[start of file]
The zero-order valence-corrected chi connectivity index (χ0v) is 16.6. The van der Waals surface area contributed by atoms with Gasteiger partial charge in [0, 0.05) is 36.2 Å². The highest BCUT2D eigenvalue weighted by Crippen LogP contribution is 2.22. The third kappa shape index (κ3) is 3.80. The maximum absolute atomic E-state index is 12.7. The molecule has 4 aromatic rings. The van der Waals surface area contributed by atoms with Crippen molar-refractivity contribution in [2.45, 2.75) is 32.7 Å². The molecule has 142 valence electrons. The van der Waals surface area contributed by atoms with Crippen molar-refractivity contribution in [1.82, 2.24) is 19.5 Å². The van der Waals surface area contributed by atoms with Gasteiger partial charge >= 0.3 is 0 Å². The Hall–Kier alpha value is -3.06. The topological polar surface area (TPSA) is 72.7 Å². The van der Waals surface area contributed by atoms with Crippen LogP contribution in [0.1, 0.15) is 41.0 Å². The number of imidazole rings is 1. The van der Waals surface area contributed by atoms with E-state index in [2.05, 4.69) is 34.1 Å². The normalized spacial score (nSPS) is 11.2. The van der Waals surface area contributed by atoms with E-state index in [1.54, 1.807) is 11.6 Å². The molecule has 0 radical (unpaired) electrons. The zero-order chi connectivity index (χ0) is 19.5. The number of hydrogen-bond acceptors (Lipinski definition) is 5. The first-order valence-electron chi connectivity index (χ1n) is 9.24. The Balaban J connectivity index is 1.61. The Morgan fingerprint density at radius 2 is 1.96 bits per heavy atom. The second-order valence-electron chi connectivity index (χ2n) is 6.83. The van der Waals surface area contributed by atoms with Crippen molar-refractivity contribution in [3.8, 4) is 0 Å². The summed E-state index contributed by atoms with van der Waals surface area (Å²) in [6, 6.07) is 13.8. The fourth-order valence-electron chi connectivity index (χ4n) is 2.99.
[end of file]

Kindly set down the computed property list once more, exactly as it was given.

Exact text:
The zero-order valence-corrected chi connectivity index (χ0v) is 16.6. The van der Waals surface area contributed by atoms with Gasteiger partial charge in [0, 0.05) is 36.2 Å². The highest BCUT2D eigenvalue weighted by Crippen LogP contribution is 2.22. The third kappa shape index (κ3) is 3.80. The maximum absolute atomic E-state index is 12.7. The molecule has 4 aromatic rings. The van der Waals surface area contributed by atoms with Crippen molar-refractivity contribution in [2.45, 2.75) is 32.7 Å². The molecule has 142 valence electrons. The van der Waals surface area contributed by atoms with Crippen molar-refractivity contribution in [1.82, 2.24) is 19.5 Å². The van der Waals surface area contributed by atoms with Gasteiger partial charge >= 0.3 is 0 Å². The Hall–Kier alpha value is -3.06. The topological polar surface area (TPSA) is 72.7 Å². The van der Waals surface area contributed by atoms with Crippen LogP contribution in [0.1, 0.15) is 41.0 Å². The number of imidazole rings is 1. The van der Waals surface area contributed by atoms with E-state index in [2.05, 4.69) is 34.1 Å². The normalized spacial score (nSPS) is 11.2. The van der Waals surface area contributed by atoms with E-state index in [1.54, 1.807) is 11.6 Å². The molecule has 0 radical (unpaired) electrons. The zero-order chi connectivity index (χ0) is 19.5. The number of hydrogen-bond acceptors (Lipinski definition) is 5. The first-order valence-electron chi connectivity index (χ1n) is 9.24. The Balaban J connectivity index is 1.61. The Morgan fingerprint density at radius 2 is 1.96 bits per heavy atom. The second-order valence-electron chi connectivity index (χ2n) is 6.83. The van der Waals surface area contributed by atoms with Crippen molar-refractivity contribution in [3.8, 4) is 0 Å². The summed E-state index contributed by atoms with van der Waals surface area (Å²) in [6, 6.07) is 13.8. The fourth-order valence-electron chi connectivity index (χ4n) is 2.99.